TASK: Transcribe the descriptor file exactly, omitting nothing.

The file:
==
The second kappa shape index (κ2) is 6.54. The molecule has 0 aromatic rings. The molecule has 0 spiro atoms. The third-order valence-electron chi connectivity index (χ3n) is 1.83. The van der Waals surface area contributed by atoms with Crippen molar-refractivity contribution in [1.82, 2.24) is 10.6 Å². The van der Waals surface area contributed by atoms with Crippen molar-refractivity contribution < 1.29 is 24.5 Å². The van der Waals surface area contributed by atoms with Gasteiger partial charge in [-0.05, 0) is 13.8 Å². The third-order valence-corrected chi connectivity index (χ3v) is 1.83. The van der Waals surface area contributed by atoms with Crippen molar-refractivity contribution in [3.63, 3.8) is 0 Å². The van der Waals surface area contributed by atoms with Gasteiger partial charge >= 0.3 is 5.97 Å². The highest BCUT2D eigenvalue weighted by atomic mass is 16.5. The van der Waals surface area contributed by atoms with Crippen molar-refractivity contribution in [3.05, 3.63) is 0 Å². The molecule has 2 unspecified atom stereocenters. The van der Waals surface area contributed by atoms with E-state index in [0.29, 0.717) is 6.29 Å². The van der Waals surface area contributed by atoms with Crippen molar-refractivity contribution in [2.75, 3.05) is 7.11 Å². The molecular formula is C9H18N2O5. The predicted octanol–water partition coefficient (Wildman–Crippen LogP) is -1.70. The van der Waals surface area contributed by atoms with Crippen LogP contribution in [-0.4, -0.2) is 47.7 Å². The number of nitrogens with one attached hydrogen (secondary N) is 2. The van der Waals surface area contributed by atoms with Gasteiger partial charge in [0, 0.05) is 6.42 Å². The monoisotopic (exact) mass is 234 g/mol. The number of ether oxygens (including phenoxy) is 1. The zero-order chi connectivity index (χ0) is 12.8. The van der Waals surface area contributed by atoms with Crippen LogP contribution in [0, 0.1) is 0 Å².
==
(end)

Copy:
The second kappa shape index (κ2) is 6.54. The molecule has 0 aromatic rings. The molecule has 0 spiro atoms. The third-order valence-electron chi connectivity index (χ3n) is 1.83. The van der Waals surface area contributed by atoms with Crippen molar-refractivity contribution in [1.82, 2.24) is 10.6 Å². The van der Waals surface area contributed by atoms with Crippen molar-refractivity contribution < 1.29 is 24.5 Å². The van der Waals surface area contributed by atoms with Gasteiger partial charge in [-0.05, 0) is 13.8 Å². The third-order valence-corrected chi connectivity index (χ3v) is 1.83. The van der Waals surface area contributed by atoms with Crippen molar-refractivity contribution in [3.63, 3.8) is 0 Å². The van der Waals surface area contributed by atoms with Gasteiger partial charge >= 0.3 is 5.97 Å². The highest BCUT2D eigenvalue weighted by atomic mass is 16.5. The van der Waals surface area contributed by atoms with Crippen molar-refractivity contribution in [3.05, 3.63) is 0 Å². The molecule has 2 unspecified atom stereocenters. The van der Waals surface area contributed by atoms with E-state index in [0.29, 0.717) is 6.29 Å². The van der Waals surface area contributed by atoms with Crippen molar-refractivity contribution in [2.75, 3.05) is 7.11 Å². The molecular formula is C9H18N2O5. The predicted octanol–water partition coefficient (Wildman–Crippen LogP) is -1.70. The van der Waals surface area contributed by atoms with Crippen LogP contribution in [-0.4, -0.2) is 47.7 Å². The number of nitrogens with one attached hydrogen (secondary N) is 2. The van der Waals surface area contributed by atoms with Gasteiger partial charge in [0, 0.05) is 6.42 Å². The monoisotopic (exact) mass is 234 g/mol. The number of ether oxygens (including phenoxy) is 1. The zero-order chi connectivity index (χ0) is 12.8. The van der Waals surface area contributed by atoms with Crippen LogP contribution in [0, 0.1) is 0 Å².